In front of an awe-struck record crowd of nearly 128,000 crammed into Hampden Park, Real Madrid produced arguably the greatest ever performance by a club side to win their fifth consecutive European Cup, as they swept aside Eintracht Frankfurt 7-3. «We were aware that the day was something special, even for us,» recalled Francisco Gento. «I do not think any of us wanted the referee to end the game and I think that was true for the crowd also. I think it was our best display because of the quality of the goals.»
In a repeat of two of their previous four European Cup finals, Madrid actually conceded the first goal when Richard Kress scored from Erwin Stein’s cross after 18 minutes. This roused Madrid and they would score an incredible six unanswered goals in the next 55 minutes with a wonderful display of fluid, attacking football. «It was a fantasy staged in heaven,» said Celtic’s 1967 European Cup winner Jimmy Johnstone, who was in the crowd that night.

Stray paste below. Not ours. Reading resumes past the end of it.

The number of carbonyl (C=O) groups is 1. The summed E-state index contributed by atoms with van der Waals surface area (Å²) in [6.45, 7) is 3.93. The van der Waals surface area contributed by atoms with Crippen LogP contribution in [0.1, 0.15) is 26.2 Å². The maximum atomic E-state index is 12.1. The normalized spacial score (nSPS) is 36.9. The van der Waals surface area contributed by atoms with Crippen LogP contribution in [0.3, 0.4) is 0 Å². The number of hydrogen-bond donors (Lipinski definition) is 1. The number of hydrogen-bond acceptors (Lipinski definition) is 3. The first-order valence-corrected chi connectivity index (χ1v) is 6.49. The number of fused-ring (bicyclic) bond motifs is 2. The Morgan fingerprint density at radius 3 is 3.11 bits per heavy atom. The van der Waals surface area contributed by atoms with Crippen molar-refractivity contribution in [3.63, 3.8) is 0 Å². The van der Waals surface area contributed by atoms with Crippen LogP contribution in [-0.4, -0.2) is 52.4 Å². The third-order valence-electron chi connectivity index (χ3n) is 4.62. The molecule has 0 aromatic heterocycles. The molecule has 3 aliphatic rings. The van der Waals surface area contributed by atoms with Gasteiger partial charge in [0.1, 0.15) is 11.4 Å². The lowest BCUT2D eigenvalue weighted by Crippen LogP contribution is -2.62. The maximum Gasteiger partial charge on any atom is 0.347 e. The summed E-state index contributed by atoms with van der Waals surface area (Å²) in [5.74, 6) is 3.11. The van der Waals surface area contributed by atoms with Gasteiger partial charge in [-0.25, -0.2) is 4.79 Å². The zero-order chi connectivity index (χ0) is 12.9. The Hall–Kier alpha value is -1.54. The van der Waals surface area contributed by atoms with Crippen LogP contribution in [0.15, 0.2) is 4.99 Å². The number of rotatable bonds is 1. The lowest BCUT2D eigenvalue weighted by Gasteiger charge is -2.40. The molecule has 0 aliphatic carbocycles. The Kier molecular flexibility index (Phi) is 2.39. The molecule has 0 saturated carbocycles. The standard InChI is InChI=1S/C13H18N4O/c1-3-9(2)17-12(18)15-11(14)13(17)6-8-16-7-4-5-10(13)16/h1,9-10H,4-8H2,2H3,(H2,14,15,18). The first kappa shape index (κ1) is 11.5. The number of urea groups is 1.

Alfredo di Stefano scored twice to put Madrid in front, before Ferenc Puskas powered in a third to give the Spanish club a 3-1 lead at half-time. Nine minutes after the interval Puskas scored again from the penalty spot and soon after he completed his hat-trick with a rare header from a Gento cross.
Greedy for more, the Hungarian became the first, and so far only, player to score four goals in a European Cup final, when he got another on 69 minutes. Stein pulled one back for the Germans, before Di Stefano completed his own hat-trick straight from the restart. Stein scored again after 74 minutes and it ended 7-3.
Ferenc Puskas sends the Eintracht Frankfurt goalkeeper the wrong way from the penalty spot.
Madrid’s heroes, Alfredo di Stefano and Puskas celebrate the win.